All wine lovers have our preferences and personal tastes for this product. There are more esteemed by young or aging reds, others opt for fruity whites with more or less body or the huge variety of roses that we currently find in the market.
While it is important to choose a good wine, it is also important to know its properties and, especially, to understand what its counter-labels tell us.
Today we want to explain something more what we can find in these counter-labels, what kind of information you should know to learn about the origin of any wine, and not only the type of grape, but information that can be important and to be taken into account.
1. Commercial name
The most important data. It is the first thing we look at and it is from this moment that we will call the product by its name.
Sometimes the commercial name or brand may be the same as that of the winery that produces it, but it may be the name that has occurred to the owner of the wine.
2. Denomination of Origin
The geographical indication. This denomination guarantees the quality and characteristics of the product. Each D.O.P regulates the requirements that each product must meet. In most cases, this indication usually comes as an external sticker to the label.
In our case, and as you know, we belong to the Jumilla Protected Designation of Origin, located in the Region of Murcia. On their labels, we will see, in addition to the logo and the name of the D.O.P., the number that identifies each bottle.
3. Vintage of the harvest
Every bottle indicates the year in which the vine was harvested, and can also provide information on the aging of the wine it contains. As well as its reservation time, which is usually through the time of keeping the bottle in the same cellar.
In this way, we can know if the wine we are going to consume is young, aging, reserve or large reserve, depending on the time spent in barrel, amphora (if applicable) and bottle, depending on the time of each D.O. to which one wine or another belongs.
4. Description of the wine
Many times, the back label contains a small description about the wine. It explains feelings that evoke the characteristics of the product, tasting notes, the grapes used, etc. Depending on the places where the wine will be marketed, this information will be in one or several languages.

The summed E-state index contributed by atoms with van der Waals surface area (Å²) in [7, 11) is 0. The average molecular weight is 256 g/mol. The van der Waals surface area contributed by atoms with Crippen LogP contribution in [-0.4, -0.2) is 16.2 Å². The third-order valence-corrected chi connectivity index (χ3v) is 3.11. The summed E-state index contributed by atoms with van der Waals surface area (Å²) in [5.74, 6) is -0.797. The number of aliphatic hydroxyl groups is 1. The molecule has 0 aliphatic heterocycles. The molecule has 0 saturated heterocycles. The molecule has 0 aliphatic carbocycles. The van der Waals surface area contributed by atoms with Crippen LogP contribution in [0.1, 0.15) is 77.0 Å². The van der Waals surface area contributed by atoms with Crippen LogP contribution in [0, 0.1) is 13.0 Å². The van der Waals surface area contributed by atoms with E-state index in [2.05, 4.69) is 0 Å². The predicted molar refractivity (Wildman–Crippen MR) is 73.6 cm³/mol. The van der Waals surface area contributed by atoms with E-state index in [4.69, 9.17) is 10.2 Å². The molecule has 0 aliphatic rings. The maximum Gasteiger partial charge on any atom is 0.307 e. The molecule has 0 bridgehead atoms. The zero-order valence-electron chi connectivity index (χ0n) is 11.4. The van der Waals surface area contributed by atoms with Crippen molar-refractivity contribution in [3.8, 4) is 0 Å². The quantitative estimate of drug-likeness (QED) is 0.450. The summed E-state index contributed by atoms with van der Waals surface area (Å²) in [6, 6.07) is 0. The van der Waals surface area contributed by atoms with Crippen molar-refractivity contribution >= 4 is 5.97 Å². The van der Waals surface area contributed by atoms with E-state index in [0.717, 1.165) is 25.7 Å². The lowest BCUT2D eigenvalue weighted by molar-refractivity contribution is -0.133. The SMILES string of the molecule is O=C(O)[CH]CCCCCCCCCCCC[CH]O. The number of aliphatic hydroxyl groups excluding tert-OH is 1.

Here the details of the bottler or winery that produced the wine in question are detailed: name, location and registration number bottler.
6. Lot number
Each type of wine in each year has a different batch number. In this way, it is possible to identify the bottling year, as well as the lot to which a whole vintage belongs to the same wine.
7. Alcoholic graduation
Depending on the D.O, the alcoholic values of the wine will vary. In this case, the alcoholic volume information will come in a larger size than the rest of the information, because it is important information that the consumer should know.
8. Type of grape
The grape variety with which the wine has been made. It can be composed of different varieties through a Coupage, or be monovarietal (that is, made with a single type of grape).
Normally, wines are made with native varieties from each area. As is our case, especially the Monastrell and the Garnacha Tintorera.
Sulphites is one of the elements that, in many cases, is necessary for the good preservation of wine. And although these words can cause some misgivings, sulphites are an element that we ingest daily.
The European Community regulations say that any food or beverage that contains more than 10 mg / l, it must be indicated on the counter-label so Clear and understandable for most of the countries that are members of the European Community.
All products of Denomination of Origin produced in Spain must clearly and visibly indicate their origin. It is another of the regulations of the European Community to indicate the origin of any food product.
Expressed in milliliters or centiliters, it informs us of the quantity of liquid in the bottle.
The standard quantity is 75cl, but there are many more sizes such as the Magnum bottles, 1.5l, the Jeroboam 3l., to the largest, the Nebuchadnezzar, 15l. capacity.